Boris Johnson’s tenure as Prime Minister and leader of the Conservative Party has come to an end, serving 3 years and 44 days in the top job.
It’s safe to say it hasn’t been easy navigation for Mr Johnson, who has had to grapple with Brexit, a global health pandemic and numerous political scandals that ultimately knocked him off his perch .
Looking back, how did Boris and his cabinet shape the UK market as we see it today and leave it healthy for his successor, Liz Truss?
Stamp duty holidays and response to Covid-19
One of the first major issues facing the Prime Minister and his Cabinet was the turbulent times of the pandemic and the multiple lockdowns that were imposed on the UK in 2020.
Many can argue that the stamp duty holiday that ran between 2020 and 2021 helped simulate the real estate market that stalled for months during the first initial lockdowns, seeing the highest number of transactions since before the crash 2007 financial.
However, we have seen negative effects of the stamp duty holiday, with rising house prices, a highly competitive market that has caused bidding wars that have made it harder for homebuyers to obtain the house they wanted.
It has also caused further problems for first-time home buyers, as house prices have risen and reduced the number of affordable homes on offer.
Despite record property price growth, the market is showing signs of slowing down, falling 0.1% in July 2022 as the UK begins to feel the effects of the current cost of living and housing crisis. higher interest rates for new mortgages.
Build 300,000 houses a year The goal is moving away
Plans to build new homes to tackle the UK’s housing crisis have also stalled in recent years, with reports suggesting the government’s target of 300,000 is unlikely to ever be met, thanks to housing shortages. labour, the bureaucracy of planning permissions and increased construction costs. materials.
Just above 243,000 households were built between 2019 and 2020, the closest to the proposed target.
Although this shows that 300,000 can be achieved, the government must seriously address the obstacles preventing developers from building more housing, so that they can meet the target they set in the last election and put end to the current housing crisis.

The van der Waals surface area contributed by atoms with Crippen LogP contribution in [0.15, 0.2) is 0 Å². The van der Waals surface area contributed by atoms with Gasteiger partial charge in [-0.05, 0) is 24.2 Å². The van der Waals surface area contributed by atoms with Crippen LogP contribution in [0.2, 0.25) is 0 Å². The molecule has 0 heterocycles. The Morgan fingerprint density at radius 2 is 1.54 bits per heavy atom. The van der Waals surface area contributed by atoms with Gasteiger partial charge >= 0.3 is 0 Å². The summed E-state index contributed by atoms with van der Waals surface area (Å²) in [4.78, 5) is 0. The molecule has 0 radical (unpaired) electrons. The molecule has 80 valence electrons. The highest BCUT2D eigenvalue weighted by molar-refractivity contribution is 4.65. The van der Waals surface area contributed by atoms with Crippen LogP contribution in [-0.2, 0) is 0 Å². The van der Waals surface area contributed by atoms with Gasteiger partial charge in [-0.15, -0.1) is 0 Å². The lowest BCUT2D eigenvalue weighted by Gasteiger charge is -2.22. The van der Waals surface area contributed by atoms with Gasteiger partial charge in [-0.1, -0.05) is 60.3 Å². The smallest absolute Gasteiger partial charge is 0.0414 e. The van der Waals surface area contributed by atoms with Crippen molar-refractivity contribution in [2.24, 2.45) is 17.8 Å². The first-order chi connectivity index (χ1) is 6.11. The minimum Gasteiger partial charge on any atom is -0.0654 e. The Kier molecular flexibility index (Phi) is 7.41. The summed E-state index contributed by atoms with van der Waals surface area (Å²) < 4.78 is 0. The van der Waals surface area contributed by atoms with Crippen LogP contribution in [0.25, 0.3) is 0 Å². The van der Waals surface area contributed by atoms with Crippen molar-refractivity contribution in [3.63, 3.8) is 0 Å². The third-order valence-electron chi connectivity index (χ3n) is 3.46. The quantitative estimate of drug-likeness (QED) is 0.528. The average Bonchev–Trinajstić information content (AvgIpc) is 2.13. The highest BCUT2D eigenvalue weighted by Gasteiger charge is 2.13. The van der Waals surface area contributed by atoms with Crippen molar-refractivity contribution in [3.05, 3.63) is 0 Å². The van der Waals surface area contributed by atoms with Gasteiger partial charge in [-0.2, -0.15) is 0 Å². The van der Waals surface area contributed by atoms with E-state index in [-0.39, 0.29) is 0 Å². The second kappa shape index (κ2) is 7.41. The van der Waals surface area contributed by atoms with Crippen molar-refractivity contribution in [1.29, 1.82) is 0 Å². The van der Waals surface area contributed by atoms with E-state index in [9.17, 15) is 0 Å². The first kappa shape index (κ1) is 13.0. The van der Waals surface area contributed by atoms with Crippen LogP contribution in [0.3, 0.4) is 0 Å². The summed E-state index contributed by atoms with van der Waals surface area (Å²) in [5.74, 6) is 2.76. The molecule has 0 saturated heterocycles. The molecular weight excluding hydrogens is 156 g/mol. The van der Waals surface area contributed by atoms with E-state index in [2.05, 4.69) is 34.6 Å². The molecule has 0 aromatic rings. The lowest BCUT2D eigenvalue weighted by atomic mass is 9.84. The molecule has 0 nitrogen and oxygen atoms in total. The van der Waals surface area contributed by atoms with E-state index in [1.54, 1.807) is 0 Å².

A delay in rental reforms seems likely
Another major announcement was the White Paper on Rental Reform, aimed at transforming the UK rental market and providing more security for tenants.
Removing no-fault evictions (Section 21), reforming Section 8 notices, and allowing tenants to keep pets in their properties were key policies, as well as cracking down on unscrupulous landlords who often take advantage of tenants.
However, this worried landlords, taking away their ability to quickly reclaim their property if they needed to, as well as having to rely more on the legal system to evict troublesome tenants.
These tenancy reforms have been shelved more recently, following the turmoil of widespread government resignations, including the sacking of Michael Gove as housing secretary.
It seems likely that we will see these reforms come into play in 2023.
Thatcher 2.0 and the right to buy system
And, in a bid to give more people the chance to buy their own home, Boris recently announced that the right to buy scheme would be reintroduced, allowing people living in social housing to buy the house in which they live.
The scheme was first introduced by Margaret Thatcher’s government and although 1.8 million homes were sold between 1980 and 2021, demand declined during the 1990s and 2000s.
It has also contributed to the huge shortage of social housing we are currently experiencing, with less than one in three homes replacing homes purchased through the scheme and a reduction of around 200,000 homes since the Tories came to power in 2010.
Liz Truss becomes Prime Minister
As Boris Johnson steps down as Prime Minister, his legacy when it comes to the property market is somewhat mixed.
While we have seen plenty of support measures to boost the industry during the lockdown, we have been left with a volatile real estate industry made up of issues such as rising house prices, a shortage of affordable housing and a very tight rental market. competitive price which has driven up prices for tenants.
We are also in the midst of a cost of living crisis which is already causing problems for many households and is expected to cause further strains as we enter October.
Now that Liz Truss has taken the reins, we are likely to see a quick response to the rising cost of living and the energy crisis, after she vowed to act within a week of her nomination as Prime Minister.
Millions of households are grappling with rising costs and risk falling into fuel poverty as the winter season approaches. Emergency measures must therefore be put in place to help those who need it most.
Looking ahead, Prime Minister Truss should also make the housing crisis a priority and tackle the housing shortage in the UK.
The rental housing shortage in particular is evidence that the government needs to do more to provide quality housing for tenants, rather than focusing most of its attention on home ownership.
If 300,000 homes a year is not viable, we need to see a more realistic and sustainable goal that will solve the problems with the housing stock.